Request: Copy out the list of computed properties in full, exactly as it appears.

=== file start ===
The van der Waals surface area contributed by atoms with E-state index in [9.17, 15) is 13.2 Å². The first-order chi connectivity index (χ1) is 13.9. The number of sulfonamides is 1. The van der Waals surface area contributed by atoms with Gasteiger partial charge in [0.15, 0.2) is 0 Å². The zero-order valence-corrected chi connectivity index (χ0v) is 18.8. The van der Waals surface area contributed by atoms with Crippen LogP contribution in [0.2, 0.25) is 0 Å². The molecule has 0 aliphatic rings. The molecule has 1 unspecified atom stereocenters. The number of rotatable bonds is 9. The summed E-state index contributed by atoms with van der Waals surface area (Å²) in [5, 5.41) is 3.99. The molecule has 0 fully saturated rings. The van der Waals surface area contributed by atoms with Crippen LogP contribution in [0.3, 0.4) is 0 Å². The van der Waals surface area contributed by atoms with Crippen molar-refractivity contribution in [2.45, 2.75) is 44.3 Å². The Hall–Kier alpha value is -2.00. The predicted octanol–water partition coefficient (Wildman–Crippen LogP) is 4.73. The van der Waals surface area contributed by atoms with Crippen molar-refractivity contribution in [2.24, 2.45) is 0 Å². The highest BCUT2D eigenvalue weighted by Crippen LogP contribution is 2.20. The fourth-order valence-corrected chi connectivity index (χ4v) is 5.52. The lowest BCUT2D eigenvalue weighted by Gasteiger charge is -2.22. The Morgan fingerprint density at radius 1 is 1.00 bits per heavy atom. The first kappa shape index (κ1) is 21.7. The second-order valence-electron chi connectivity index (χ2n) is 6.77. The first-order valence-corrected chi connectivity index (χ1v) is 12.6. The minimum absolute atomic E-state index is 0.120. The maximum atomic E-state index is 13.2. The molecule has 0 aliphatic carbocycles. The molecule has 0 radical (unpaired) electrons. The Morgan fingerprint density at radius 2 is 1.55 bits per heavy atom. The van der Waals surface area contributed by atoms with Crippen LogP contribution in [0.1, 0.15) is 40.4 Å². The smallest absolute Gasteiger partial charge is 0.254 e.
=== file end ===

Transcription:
The van der Waals surface area contributed by atoms with E-state index in [9.17, 15) is 13.2 Å². The first-order chi connectivity index (χ1) is 13.9. The number of sulfonamides is 1. The van der Waals surface area contributed by atoms with Gasteiger partial charge in [0.15, 0.2) is 0 Å². The zero-order valence-corrected chi connectivity index (χ0v) is 18.8. The van der Waals surface area contributed by atoms with Crippen LogP contribution in [0.2, 0.25) is 0 Å². The molecule has 0 aliphatic rings. The molecule has 1 unspecified atom stereocenters. The number of rotatable bonds is 9. The summed E-state index contributed by atoms with van der Waals surface area (Å²) in [5, 5.41) is 3.99. The molecule has 0 fully saturated rings. The van der Waals surface area contributed by atoms with Crippen LogP contribution in [0.3, 0.4) is 0 Å². The van der Waals surface area contributed by atoms with Crippen molar-refractivity contribution in [2.45, 2.75) is 44.3 Å². The Hall–Kier alpha value is -2.00. The predicted octanol–water partition coefficient (Wildman–Crippen LogP) is 4.73. The van der Waals surface area contributed by atoms with Crippen molar-refractivity contribution in [2.24, 2.45) is 0 Å². The highest BCUT2D eigenvalue weighted by Crippen LogP contribution is 2.20. The fourth-order valence-corrected chi connectivity index (χ4v) is 5.52. The lowest BCUT2D eigenvalue weighted by Gasteiger charge is -2.22. The Morgan fingerprint density at radius 1 is 1.00 bits per heavy atom. The first kappa shape index (κ1) is 21.7. The second-order valence-electron chi connectivity index (χ2n) is 6.77. The first-order valence-corrected chi connectivity index (χ1v) is 12.6. The minimum absolute atomic E-state index is 0.120. The maximum atomic E-state index is 13.2. The molecule has 0 aliphatic carbocycles. The molecule has 0 radical (unpaired) electrons. The Morgan fingerprint density at radius 2 is 1.55 bits per heavy atom. The van der Waals surface area contributed by atoms with Crippen LogP contribution in [0.1, 0.15) is 40.4 Å². The smallest absolute Gasteiger partial charge is 0.254 e.